CM . . . . Volume XVII Number 21. . . .February 4, 2011.
Kiss Me! (I’m a Prince!).
Heather McLeod. Illustrated by Brooke Kerrigan.
Markham, ON: Fitzhenry & Whiteside, 2010.
32 pp. hardcover, $18.95.
Preschool-grade 3 / Ages 4-8.
Review by Natalie Schembri.
An enchanting companionship is formed between young Ella and a friendly frog throughout Heather McLeod’s story, Kiss Me! (I’m a Prince!). McLeod describes the pursuit of a persistent frog in obtaining a kiss from his new friend Ella. The frog repeatedly “pucker[s] up his wide froggy lips and squeeze[s] shut his big froggy eyes” in order to achieve his desired transformation into a prince, but, regrettably, his desired princess, Ella, prefers the idea of playing hopscotch, Simon says, and swimming in the pond rather than living like royalty in the frog’s family palace.
“Why won’t you kiss me? If you kiss me, I’ll—”
“I know,” interrupted Ella. “You’ll turn into a prince. But then what?”
“We’ll go to the palace and the king and queen—my parents—will make you a princess,” promised the frog.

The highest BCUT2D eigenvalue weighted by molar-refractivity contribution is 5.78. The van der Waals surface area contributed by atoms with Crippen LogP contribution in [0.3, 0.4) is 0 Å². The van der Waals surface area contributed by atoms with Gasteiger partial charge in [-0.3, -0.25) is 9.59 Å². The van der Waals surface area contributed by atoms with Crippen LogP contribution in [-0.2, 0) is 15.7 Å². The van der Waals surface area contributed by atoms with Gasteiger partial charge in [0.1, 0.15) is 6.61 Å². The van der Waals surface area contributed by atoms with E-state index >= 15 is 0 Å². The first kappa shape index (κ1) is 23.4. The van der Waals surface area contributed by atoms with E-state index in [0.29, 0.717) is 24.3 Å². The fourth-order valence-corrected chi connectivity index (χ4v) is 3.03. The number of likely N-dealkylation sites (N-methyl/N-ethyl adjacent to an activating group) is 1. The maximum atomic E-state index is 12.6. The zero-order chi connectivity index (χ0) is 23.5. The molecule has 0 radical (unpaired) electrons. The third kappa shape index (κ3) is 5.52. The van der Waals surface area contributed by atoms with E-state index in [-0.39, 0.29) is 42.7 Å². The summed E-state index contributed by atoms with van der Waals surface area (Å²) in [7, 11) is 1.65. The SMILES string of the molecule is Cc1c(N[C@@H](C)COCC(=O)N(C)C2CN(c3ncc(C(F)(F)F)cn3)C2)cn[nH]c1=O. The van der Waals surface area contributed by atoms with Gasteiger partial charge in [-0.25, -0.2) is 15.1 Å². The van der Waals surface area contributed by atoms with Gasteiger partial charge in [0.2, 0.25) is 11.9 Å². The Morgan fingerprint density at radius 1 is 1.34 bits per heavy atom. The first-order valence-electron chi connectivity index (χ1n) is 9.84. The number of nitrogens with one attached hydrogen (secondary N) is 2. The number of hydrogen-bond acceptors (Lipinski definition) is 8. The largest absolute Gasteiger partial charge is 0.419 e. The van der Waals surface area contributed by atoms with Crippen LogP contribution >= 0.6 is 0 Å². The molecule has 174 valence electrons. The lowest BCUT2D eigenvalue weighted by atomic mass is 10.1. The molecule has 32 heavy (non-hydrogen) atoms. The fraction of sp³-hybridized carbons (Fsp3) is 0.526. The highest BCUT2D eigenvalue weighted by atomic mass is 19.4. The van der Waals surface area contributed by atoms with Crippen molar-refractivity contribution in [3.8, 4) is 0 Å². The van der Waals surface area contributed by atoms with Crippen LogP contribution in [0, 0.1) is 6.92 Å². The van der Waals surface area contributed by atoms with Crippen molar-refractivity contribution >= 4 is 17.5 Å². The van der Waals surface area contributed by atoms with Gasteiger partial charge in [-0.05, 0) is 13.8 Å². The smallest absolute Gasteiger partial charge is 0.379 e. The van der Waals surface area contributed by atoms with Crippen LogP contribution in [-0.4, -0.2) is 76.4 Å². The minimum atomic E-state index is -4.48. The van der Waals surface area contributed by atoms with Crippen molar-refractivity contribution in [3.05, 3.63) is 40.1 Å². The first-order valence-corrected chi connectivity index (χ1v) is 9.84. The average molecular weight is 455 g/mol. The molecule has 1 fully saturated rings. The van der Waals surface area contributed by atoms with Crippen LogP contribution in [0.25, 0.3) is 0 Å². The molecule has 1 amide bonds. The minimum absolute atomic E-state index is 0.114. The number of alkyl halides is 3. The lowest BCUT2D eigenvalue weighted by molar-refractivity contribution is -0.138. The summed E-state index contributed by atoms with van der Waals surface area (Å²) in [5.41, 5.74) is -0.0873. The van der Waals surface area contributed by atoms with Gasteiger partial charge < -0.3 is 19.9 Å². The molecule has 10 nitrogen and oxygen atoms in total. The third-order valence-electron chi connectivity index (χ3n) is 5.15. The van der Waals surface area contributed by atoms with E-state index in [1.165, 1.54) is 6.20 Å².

Once the frog gives Ella’s favourite outdoor activities a chance, McLeod describes the wonderful developing friendship between the frog and the young girl. As he participates in playful, or “unseemly,” activities, “[t]he frog was surprised at how much fun he was having. He even liked getting dirty.” And, as the story progresses, the frog unwinds from his rigid and royal character and becomes more open-minded to enjoyable and friendly outdoor play with Ella. A long-lasting friendship is established.
Brooke Kerrigan provides a whimsical aesthetic feel to McLeod’s text, primarily, with soft hues of violet, green, and blue. The delicately illustrated pages of Kiss Me! (I’m a Prince!) provide a graceful touch to the enchanting tale of playful friendship told by McLeod.
Most notably, Kiss Me! (I’m a Prince!) progressively represents the physical transformation of the frog into a young boy while, simultaneously, implicitly representing his interior change in character from persistent and pesky kiss requester into a warmhearted and friendly playtime companion of hopscotch and baseball. As the prince discovers the happiness of a true friend, he is able to “[play] happily ever after” with Ella (as he balances his homework responsibilities, of course).
I would recommend this illustrated children’s book for school and public library collections because it tells the magical tale of friendship and reinforces the invaluable contentment produced from attaining a “true friend.”
Natalie Schembri, a Masters student living in London, ON, thinks everyone should play happily ever after.
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